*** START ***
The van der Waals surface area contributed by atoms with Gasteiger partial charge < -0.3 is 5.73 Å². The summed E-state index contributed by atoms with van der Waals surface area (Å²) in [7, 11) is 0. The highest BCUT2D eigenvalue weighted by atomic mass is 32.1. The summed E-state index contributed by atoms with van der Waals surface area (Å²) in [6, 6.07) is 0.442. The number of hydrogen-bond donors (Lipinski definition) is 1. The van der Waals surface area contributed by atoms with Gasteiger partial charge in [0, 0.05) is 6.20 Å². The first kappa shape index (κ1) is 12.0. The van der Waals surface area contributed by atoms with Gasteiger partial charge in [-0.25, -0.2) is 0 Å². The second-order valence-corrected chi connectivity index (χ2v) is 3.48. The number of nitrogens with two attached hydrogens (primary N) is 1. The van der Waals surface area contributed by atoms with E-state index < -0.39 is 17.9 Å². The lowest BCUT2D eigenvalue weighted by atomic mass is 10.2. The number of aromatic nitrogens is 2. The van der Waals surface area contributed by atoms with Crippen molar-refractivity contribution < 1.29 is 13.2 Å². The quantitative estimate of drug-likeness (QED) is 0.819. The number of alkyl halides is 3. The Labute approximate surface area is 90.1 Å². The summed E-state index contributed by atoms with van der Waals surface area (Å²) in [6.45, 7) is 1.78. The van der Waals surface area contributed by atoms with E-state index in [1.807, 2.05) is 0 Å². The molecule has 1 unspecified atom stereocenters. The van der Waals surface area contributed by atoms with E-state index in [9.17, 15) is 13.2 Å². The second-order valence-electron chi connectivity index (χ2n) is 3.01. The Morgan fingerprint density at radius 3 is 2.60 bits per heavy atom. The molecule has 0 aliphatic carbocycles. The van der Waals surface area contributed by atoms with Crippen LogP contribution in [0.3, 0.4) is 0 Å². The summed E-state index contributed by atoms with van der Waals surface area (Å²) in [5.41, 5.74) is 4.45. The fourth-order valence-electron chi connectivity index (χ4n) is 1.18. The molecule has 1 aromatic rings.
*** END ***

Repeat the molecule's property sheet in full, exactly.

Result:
The van der Waals surface area contributed by atoms with Gasteiger partial charge < -0.3 is 5.73 Å². The summed E-state index contributed by atoms with van der Waals surface area (Å²) in [7, 11) is 0. The highest BCUT2D eigenvalue weighted by atomic mass is 32.1. The summed E-state index contributed by atoms with van der Waals surface area (Å²) in [6, 6.07) is 0.442. The number of hydrogen-bond donors (Lipinski definition) is 1. The van der Waals surface area contributed by atoms with Gasteiger partial charge in [0, 0.05) is 6.20 Å². The first kappa shape index (κ1) is 12.0. The van der Waals surface area contributed by atoms with Gasteiger partial charge in [-0.25, -0.2) is 0 Å². The second-order valence-corrected chi connectivity index (χ2v) is 3.48. The number of nitrogens with two attached hydrogens (primary N) is 1. The van der Waals surface area contributed by atoms with E-state index < -0.39 is 17.9 Å². The lowest BCUT2D eigenvalue weighted by atomic mass is 10.2. The number of aromatic nitrogens is 2. The van der Waals surface area contributed by atoms with Crippen molar-refractivity contribution < 1.29 is 13.2 Å². The quantitative estimate of drug-likeness (QED) is 0.819. The number of alkyl halides is 3. The Labute approximate surface area is 90.1 Å². The summed E-state index contributed by atoms with van der Waals surface area (Å²) in [6.45, 7) is 1.78. The van der Waals surface area contributed by atoms with E-state index in [1.807, 2.05) is 0 Å². The molecule has 1 unspecified atom stereocenters. The van der Waals surface area contributed by atoms with E-state index in [9.17, 15) is 13.2 Å². The second-order valence-electron chi connectivity index (χ2n) is 3.01. The Morgan fingerprint density at radius 3 is 2.60 bits per heavy atom. The molecule has 0 aliphatic carbocycles. The van der Waals surface area contributed by atoms with Crippen LogP contribution in [0.3, 0.4) is 0 Å². The summed E-state index contributed by atoms with van der Waals surface area (Å²) in [5.41, 5.74) is 4.45. The fourth-order valence-electron chi connectivity index (χ4n) is 1.18. The molecule has 1 aromatic rings.